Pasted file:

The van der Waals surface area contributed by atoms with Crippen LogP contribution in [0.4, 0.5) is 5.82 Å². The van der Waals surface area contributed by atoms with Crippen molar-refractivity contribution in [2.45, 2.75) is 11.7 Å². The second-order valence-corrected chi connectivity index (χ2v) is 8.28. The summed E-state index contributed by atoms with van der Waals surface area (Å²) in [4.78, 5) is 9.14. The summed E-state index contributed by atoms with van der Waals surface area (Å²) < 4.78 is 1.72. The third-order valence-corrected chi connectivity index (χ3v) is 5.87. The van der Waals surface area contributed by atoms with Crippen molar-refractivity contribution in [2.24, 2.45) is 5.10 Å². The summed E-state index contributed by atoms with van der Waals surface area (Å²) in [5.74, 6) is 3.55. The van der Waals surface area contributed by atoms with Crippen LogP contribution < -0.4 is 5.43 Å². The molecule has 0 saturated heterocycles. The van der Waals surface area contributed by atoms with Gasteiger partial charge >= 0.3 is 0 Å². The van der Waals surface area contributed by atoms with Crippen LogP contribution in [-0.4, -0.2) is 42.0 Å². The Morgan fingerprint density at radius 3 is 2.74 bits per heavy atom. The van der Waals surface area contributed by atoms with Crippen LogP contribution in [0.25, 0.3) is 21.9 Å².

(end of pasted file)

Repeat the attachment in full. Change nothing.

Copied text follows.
The van der Waals surface area contributed by atoms with Crippen LogP contribution in [0.4, 0.5) is 5.82 Å². The van der Waals surface area contributed by atoms with Crippen molar-refractivity contribution in [2.45, 2.75) is 11.7 Å². The second-order valence-corrected chi connectivity index (χ2v) is 8.28. The summed E-state index contributed by atoms with van der Waals surface area (Å²) in [4.78, 5) is 9.14. The summed E-state index contributed by atoms with van der Waals surface area (Å²) < 4.78 is 1.72. The third-order valence-corrected chi connectivity index (χ3v) is 5.87. The van der Waals surface area contributed by atoms with Crippen molar-refractivity contribution in [2.24, 2.45) is 5.10 Å². The summed E-state index contributed by atoms with van der Waals surface area (Å²) in [5.74, 6) is 3.55. The van der Waals surface area contributed by atoms with Crippen LogP contribution < -0.4 is 5.43 Å². The molecule has 0 saturated heterocycles. The van der Waals surface area contributed by atoms with Gasteiger partial charge >= 0.3 is 0 Å². The van der Waals surface area contributed by atoms with Crippen LogP contribution in [-0.4, -0.2) is 42.0 Å². The Morgan fingerprint density at radius 3 is 2.74 bits per heavy atom. The van der Waals surface area contributed by atoms with Crippen LogP contribution in [0.25, 0.3) is 21.9 Å².